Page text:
47 This is the word of the Lord that came to Jeremiah the prophet concerning the Philistines before Pharaoh attacked Gaza:
2 This is what the Lord says:
“See how the waters are rising in the north;
they will become an overflowing torrent.
They will overflow the land and everything in it,
the towns and those who live in them.
The people will cry out;
all who dwell in the land will wail
3 at the sound of the hooves of galloping steeds,
at the noise of enemy chariots
and the rumble of their wheels.
Parents will not turn to help their children;
their hands will hang limp.
4 For the day has come
to destroy all the Philistines
and to remove all survivors
who could help Tyre and Sidon.
The Lord is about to destroy the Philistines,
the remnant from the coasts of Caphtor.
5 Gaza will shave her head in mourning;
Ashkelon will be silenced.
You remnant on the plain,
how long will you cut yourselves?
6 “‘Alas, sword of the Lord,
how long till you rest?
Return to your sheath;
cease and be still.’
7 But how can it rest
when the Lord has commanded it,
when he has ordered it
to attack Ashkelon and the coast?”
(Jeremiah 47:1-7 NIV)
Chapter 47 focuses on the fate of the Philistines. While the timeframe is not exactly known, most scholars guess that the timeframe is somewhere between 609 and 605 BC.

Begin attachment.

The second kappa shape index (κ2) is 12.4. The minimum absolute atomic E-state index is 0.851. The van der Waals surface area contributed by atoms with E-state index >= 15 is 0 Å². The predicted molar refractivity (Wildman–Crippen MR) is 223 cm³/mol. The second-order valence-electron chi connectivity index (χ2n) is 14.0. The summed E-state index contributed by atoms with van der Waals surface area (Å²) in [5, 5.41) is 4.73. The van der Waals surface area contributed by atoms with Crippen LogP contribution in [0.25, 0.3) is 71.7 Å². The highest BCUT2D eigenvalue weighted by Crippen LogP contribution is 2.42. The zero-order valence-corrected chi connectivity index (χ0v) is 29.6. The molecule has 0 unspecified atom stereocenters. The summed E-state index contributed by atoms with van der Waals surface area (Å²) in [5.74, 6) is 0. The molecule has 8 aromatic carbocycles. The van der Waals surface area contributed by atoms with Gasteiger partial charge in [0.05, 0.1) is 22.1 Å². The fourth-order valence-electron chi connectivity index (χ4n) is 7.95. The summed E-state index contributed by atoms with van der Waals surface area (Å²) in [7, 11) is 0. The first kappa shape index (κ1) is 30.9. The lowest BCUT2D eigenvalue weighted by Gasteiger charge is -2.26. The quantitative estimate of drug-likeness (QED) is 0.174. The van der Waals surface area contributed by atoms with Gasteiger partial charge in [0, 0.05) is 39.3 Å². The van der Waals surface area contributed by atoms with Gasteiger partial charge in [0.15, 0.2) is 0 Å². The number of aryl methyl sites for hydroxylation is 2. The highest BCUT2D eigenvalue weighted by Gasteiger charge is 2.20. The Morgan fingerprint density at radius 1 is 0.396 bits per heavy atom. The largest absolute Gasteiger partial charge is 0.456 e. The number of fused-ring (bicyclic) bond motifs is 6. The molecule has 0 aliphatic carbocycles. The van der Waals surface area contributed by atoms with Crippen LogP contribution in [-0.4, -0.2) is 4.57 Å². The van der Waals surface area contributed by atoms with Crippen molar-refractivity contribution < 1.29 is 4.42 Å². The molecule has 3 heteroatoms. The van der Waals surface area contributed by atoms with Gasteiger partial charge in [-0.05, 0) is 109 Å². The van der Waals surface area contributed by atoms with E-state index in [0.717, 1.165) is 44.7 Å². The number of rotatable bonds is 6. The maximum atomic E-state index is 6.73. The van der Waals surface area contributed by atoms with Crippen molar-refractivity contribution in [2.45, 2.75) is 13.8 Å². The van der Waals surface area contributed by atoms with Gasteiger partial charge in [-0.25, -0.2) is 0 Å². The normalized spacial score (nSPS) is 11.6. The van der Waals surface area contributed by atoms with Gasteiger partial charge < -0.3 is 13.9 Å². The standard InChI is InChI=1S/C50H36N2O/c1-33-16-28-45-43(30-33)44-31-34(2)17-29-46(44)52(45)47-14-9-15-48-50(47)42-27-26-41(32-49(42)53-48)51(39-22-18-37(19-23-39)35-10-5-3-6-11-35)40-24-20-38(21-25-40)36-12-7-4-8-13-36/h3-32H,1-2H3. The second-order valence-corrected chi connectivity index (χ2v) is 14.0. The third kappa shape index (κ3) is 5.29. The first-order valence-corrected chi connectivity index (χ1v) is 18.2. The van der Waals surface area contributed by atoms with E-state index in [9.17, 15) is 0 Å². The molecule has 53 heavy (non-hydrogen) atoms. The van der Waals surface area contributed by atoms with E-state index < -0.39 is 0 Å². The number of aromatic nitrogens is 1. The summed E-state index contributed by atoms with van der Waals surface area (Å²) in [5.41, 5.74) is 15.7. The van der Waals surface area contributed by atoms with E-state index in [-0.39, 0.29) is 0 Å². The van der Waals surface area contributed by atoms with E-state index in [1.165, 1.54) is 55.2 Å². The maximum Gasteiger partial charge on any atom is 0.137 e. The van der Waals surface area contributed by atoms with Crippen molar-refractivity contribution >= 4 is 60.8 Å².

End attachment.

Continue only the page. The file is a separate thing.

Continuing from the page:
The Philistines transplanted themselves into the seacoast towns of the region. They were originally from what we know today as southwestern Turkey and the Aegean islands.
While verse 1 calls out the Egypt’s attack on the Philistines by Pharoah, other references point to the assault of the Babylonians. While the Egyptians had visions and aspirations of world domination (46:8), their hopes were dashed almost as soon as they began by their defeat by the Babylonians at the Battle of Carchemish.
Again, the Lord makes plain the judgment against the entire nation of Philistia (vv. 2-3). The attack will be so overwhelming that even parents will be powerless to help their children in the day of distress (v. 3).
In verse 6, the Philistines recognize the sword of the Lord against them and beg for relief. However, the Lord answers and says that no one can stop what He has begun. Unlike Egypt and some of the other nations, the Lord offers no mercy or grace in this passage. The Lord offers no salvation or surviving remnant in this context.
Verse 7 mentions the city of Ashkelon, the same town that the Babylonians attacked and triggered the call for fasting by King Jehoiakim of Judah (Chapter 36). This call for a nationwide fast is also the event that allowed Baruch to read Jeremiah’s words from the Lord from the Temple balcony (Chapter 36).
As we consider the question of God’s justice (verses 6 – 7) in Jeremiah’s day, how does that apply to life in our day? Does the Lord not intervene against injustice in our day as well?
May we remember that the Lord is Creator of the heavens and earth and everything in them. As such, He is sovereign over all people and nations and uses each to bring about His plan and His glory.
May we remember that as Creator of the Universe, God has set His standards of conduct toward Himself and toward other people. When those standards of conduct are violated, the Lord steps in and provides justice for the downtrodden and abused as well as against the abusers.
May we, as Christ’s followers, exemplify His character and conduct as we learn to treat one another with the same love and concern that God offers to us (1 John 4:7).